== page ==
The sin of idolatry brought down God's awful wrath on His own people. It angered Him more than any other sin in the Old Testament, so much that He declared: "The children gather wood, and the fathers kindle the fire, and the women knead their dough, to make cakes to the queen of heaven, and to pour out drink offerings unto other gods, that they may provoke me to anger” (Jeremiah 7:18).
This is God's declaration against idolatry in the Old Testament and He hates idolatry just as much today. It brings down His wrath on any generation, including this modern one.
A new idolatry is sweeping across our world right now. No, we don't see people kneeling down before carved images anymore; instead, this modern idolatry seduces multitudes by its subtlety and cleverness. Yet it angers God more than any Old Testament idolatry.
"I marvel that ye are so soon removed from him that called you into the grace of Christ unto another gospel: which is not another; but there be some that trouble you, and would pervert the gospel of Christ. But though we, or an angel from heaven, preach any other gospel unto you than that which we have preached unto you, let him be accursed" (Galatians 1:6-8).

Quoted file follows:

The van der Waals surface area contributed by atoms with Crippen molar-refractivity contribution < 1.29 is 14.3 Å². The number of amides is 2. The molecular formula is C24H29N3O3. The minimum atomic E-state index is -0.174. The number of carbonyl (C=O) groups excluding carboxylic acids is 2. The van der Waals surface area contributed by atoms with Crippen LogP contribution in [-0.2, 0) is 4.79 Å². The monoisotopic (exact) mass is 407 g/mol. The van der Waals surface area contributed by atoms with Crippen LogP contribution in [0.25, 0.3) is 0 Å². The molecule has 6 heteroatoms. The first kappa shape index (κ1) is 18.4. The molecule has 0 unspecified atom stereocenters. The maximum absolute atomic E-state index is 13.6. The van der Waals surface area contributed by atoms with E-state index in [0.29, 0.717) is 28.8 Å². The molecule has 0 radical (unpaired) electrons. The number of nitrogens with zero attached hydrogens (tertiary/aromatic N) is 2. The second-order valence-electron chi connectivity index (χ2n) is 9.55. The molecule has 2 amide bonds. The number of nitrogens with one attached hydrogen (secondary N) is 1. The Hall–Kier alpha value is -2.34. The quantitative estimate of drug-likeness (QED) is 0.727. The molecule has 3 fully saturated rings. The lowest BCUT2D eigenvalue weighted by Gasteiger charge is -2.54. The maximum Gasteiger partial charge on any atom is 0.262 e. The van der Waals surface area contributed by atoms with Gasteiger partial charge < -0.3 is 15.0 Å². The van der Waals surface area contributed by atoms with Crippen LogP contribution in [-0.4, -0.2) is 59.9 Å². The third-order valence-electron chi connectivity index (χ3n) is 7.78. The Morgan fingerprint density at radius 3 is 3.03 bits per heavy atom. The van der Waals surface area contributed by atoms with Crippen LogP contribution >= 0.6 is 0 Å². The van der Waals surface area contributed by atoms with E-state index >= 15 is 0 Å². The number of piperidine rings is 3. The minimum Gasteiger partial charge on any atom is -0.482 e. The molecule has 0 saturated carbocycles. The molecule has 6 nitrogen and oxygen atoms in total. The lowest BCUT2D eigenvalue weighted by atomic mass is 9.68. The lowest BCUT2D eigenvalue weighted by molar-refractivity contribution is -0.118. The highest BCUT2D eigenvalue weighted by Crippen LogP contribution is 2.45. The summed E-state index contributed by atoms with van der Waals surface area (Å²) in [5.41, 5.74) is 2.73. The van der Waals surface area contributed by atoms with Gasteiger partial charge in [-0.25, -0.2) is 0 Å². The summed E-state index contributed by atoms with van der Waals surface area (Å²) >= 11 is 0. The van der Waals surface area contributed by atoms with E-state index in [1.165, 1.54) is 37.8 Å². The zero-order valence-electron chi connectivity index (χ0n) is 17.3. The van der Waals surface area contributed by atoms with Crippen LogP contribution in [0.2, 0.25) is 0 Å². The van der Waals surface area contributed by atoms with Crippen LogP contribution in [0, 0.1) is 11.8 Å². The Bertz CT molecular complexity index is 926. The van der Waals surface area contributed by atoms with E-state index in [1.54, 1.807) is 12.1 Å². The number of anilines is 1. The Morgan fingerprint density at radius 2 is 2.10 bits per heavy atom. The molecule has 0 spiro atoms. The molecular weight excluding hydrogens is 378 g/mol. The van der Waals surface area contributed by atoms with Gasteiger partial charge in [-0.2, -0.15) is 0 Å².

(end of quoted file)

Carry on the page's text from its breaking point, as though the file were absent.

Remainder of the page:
This “other gospel” that Paul mentions is a message of salvation without the cross. The great idolatry of our day is the casting aside of the message of the cross of Jesus Christ.
The cross — including its demands and hopes — is the very heart of the gospel. Any worship, any fellowship, anything calling itself church is blatant idolatry if the cross is not at its center. Such worship is of another spirit entirely and God will have nothing to do with it. Without the cross, all that is left is chaff — a perverted gospel, something from the pit of hell. It is more insulting to the Lord than the idolatry of Israel.
"And I, if I be lifted up from the earth, will draw all men unto me" (John 12:32). This "lifting up from the earth" Jesus mentions is His crucifixion. He was lifted up before the whole world on the cross, an image of His great sacrifice for our sins.